One of the things you do when you've got a new and promising theory, or way of looking at things, or definition, or whatever, is simply to run the old stuff through the new thing to see what comes out. If garbage comes out, then maybe your new thing is not so great. If you get the same, or better, results than you used to, well, great!
Let's think about the "Truth Claim of Photography" by way of my "photographs transport you to the scene" theory of looking at photos.
As, it seems, always, let us first take a step back. Consider yourself in the real world, not transported there mystically but just, you know, there in the ordinary way.
You are aware of stuff. You have, more often than not, a pretty good notion that you know what's going on. You do know a great deal about your environment, to be sure. Still, you may not be aware of the tiger in the bushes, although your dog certainly is (mine is pretty unaware of everything, but I assume yours is more On It.) You probably have a firm but somewhat inaccurate notion of what's going on in another person's head as you converse with them. You probably think you're reading them better than you actually are.
The world as rendered through smell and sound is a little unclear to us, because we're humans. We tend to discount things going on there, and focus on vision, sight, because that's what we're good at. We know there's a chair over there, a window behind us, there's our friend, and so on. We have situational awareness. But, as anyone who has ever been surprised knows, we're often overconfident. We can be surprised to find a piece of furniture in our way, and we can be surprised when our friend says "I'm not mad, where did you get that idea?" We tend to overstate to ourselves our awareness of the world around us, and only rarely do we understate it.
So let's think about photos now. Applying my new thing: when confronted with the photo, we are metaphorically transported to the scene, and we build, we imagine, a world to contain and surround what we see in the photograph. The world we build we imagine to be reality. We're speculatively filling in what we imagine to be the actual world that the picture was drawn from.
We do this, I maintain, whether the picture is real or not. Even if we know it's faked, or the result of painting, or AI, we still respond (to a degree) as if it were real, as if we were there. This reaction is biological, somatic, subconscious. Something like that. Something that operates to a degree outside our conscious control. Something below cultural and above chemical.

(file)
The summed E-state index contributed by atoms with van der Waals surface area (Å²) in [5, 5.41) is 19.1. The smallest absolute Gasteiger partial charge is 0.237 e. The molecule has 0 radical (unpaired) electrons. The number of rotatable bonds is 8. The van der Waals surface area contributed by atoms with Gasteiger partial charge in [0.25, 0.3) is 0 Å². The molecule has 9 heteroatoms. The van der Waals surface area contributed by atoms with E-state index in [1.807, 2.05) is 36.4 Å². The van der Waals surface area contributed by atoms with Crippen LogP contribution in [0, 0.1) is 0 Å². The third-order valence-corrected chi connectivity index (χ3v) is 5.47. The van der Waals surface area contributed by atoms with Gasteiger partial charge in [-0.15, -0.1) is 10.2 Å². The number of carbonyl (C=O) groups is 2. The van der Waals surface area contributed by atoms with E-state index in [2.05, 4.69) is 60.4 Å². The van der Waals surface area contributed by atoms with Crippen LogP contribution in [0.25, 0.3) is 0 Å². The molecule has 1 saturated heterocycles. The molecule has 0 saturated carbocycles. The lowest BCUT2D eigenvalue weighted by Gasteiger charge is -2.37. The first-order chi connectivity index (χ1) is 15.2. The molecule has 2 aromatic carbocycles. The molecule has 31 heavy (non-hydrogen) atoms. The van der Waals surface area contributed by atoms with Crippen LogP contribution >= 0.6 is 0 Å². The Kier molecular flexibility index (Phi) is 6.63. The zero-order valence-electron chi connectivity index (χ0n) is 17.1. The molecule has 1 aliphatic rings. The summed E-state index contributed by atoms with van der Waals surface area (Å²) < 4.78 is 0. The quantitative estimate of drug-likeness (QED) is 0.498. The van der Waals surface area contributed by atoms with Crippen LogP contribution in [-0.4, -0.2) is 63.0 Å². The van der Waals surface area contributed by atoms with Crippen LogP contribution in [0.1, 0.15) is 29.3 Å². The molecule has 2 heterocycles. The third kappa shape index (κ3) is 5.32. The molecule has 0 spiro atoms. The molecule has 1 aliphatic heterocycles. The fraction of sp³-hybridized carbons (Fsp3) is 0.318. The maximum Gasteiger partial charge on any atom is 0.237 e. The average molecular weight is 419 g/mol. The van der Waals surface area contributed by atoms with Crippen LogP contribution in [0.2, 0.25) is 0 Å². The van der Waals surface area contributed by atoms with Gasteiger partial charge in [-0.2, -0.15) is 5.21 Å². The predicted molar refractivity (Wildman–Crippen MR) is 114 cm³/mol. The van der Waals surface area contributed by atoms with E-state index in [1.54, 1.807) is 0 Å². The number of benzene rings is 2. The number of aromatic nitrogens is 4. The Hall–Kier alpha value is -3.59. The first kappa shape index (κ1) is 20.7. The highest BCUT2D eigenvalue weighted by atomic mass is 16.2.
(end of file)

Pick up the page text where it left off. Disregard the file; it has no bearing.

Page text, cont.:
We know, of course, or think we know, certain facts that are visible in the photograph. There is a bicycle, there is a tree, there is a cat. We may in fact know these things are fake, if we know intellectually that someone painted the hyper-realistic cat. We respond nevertheless, somatically, with ideas about why the cat is there, how the bicycle came to be leaning against the tree, and so on.
This irresistible tendency to expand the mere visual facts of the frame — this tendency driven by the somatic response to the photo — conflicts with the limited truth actually present in the photo (or the complete lack of this kind of truth, in a photorealistic painting.) This is, precisely, where we get into trouble with truth in photography.
Anyone with a smidge of wit can delineate precisely where the boundaries of actual verifiable truth of a photograph lie, this is not the problem. The problem is that people who don't take care look at a photo and "just know" things that are not actually present, in exactly the same you "just know" that your friend is angry. We build and read an imaginary world, and make assumptions based not on the precise contents of the frame but on the imagined world which surrounds it, and which we in a sense inhabit.
We are, it should be clear, no better at "reading" this imagined world than we are at reading the real one. We can be wrong, we can be surprised. Also, we're surprisingly right surprisingly often — there is no a priori reason to suppose we'd ever be right about anything, here, but sometimes we manage it.
Just as we overreach in the real world, we overreach in this one. Adding to the overreach problem, we find that the boundary is vague between facts we can discern in the visible frame, and "facts" which are guesses and opinions.
The "Truth Claim" is valid, as far as it goes, but being the organisms we are, we are thoroughly unsuited to correctly bounding the limits of the claim, and thus we get in to trouble. We constantly, habitually, over-extend the claim.
Even, perhaps especially, if we style ourselves "experts."